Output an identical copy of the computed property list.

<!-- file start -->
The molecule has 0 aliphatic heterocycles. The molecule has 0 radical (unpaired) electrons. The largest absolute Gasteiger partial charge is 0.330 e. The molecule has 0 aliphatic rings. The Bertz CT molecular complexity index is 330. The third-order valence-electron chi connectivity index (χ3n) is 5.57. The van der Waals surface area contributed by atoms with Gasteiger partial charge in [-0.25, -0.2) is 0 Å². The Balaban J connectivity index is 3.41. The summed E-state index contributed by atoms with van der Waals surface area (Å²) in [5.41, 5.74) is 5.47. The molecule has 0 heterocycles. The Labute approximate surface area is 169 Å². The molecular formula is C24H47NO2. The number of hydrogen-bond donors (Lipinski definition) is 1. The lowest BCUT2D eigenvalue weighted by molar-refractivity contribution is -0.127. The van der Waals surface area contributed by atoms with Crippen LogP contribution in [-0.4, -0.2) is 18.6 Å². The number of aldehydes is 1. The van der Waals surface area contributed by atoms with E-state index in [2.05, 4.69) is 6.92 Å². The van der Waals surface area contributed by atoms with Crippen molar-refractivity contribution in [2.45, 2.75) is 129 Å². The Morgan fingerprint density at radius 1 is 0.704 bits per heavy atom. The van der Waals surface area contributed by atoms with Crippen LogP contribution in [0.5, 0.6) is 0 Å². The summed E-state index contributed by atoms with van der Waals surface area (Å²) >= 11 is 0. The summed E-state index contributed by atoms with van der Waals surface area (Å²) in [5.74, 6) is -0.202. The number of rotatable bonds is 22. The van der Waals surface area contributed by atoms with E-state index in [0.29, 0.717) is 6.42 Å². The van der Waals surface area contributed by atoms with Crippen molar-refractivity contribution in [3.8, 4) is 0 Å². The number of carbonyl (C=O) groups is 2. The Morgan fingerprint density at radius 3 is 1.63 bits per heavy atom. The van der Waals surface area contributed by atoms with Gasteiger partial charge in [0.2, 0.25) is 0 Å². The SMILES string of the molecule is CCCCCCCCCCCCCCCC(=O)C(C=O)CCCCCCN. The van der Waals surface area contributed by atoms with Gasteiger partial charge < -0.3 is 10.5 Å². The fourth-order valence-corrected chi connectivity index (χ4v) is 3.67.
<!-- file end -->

The molecule has 0 aliphatic heterocycles. The molecule has 0 radical (unpaired) electrons. The largest absolute Gasteiger partial charge is 0.330 e. The molecule has 0 aliphatic rings. The Bertz CT molecular complexity index is 330. The third-order valence-electron chi connectivity index (χ3n) is 5.57. The van der Waals surface area contributed by atoms with Gasteiger partial charge in [-0.25, -0.2) is 0 Å². The Balaban J connectivity index is 3.41. The summed E-state index contributed by atoms with van der Waals surface area (Å²) in [5.41, 5.74) is 5.47. The molecule has 0 heterocycles. The Labute approximate surface area is 169 Å². The molecular formula is C24H47NO2. The number of hydrogen-bond donors (Lipinski definition) is 1. The lowest BCUT2D eigenvalue weighted by molar-refractivity contribution is -0.127. The van der Waals surface area contributed by atoms with Crippen LogP contribution in [-0.4, -0.2) is 18.6 Å². The number of aldehydes is 1. The van der Waals surface area contributed by atoms with E-state index in [2.05, 4.69) is 6.92 Å². The van der Waals surface area contributed by atoms with Crippen molar-refractivity contribution in [2.45, 2.75) is 129 Å². The Morgan fingerprint density at radius 1 is 0.704 bits per heavy atom. The van der Waals surface area contributed by atoms with Crippen LogP contribution in [0.5, 0.6) is 0 Å². The summed E-state index contributed by atoms with van der Waals surface area (Å²) >= 11 is 0. The summed E-state index contributed by atoms with van der Waals surface area (Å²) in [5.74, 6) is -0.202. The number of rotatable bonds is 22. The van der Waals surface area contributed by atoms with E-state index in [0.29, 0.717) is 6.42 Å². The van der Waals surface area contributed by atoms with Crippen molar-refractivity contribution in [3.8, 4) is 0 Å². The number of carbonyl (C=O) groups is 2. The Morgan fingerprint density at radius 3 is 1.63 bits per heavy atom. The van der Waals surface area contributed by atoms with Gasteiger partial charge in [0.2, 0.25) is 0 Å². The SMILES string of the molecule is CCCCCCCCCCCCCCCC(=O)C(C=O)CCCCCCN. The van der Waals surface area contributed by atoms with Gasteiger partial charge < -0.3 is 10.5 Å². The fourth-order valence-corrected chi connectivity index (χ4v) is 3.67.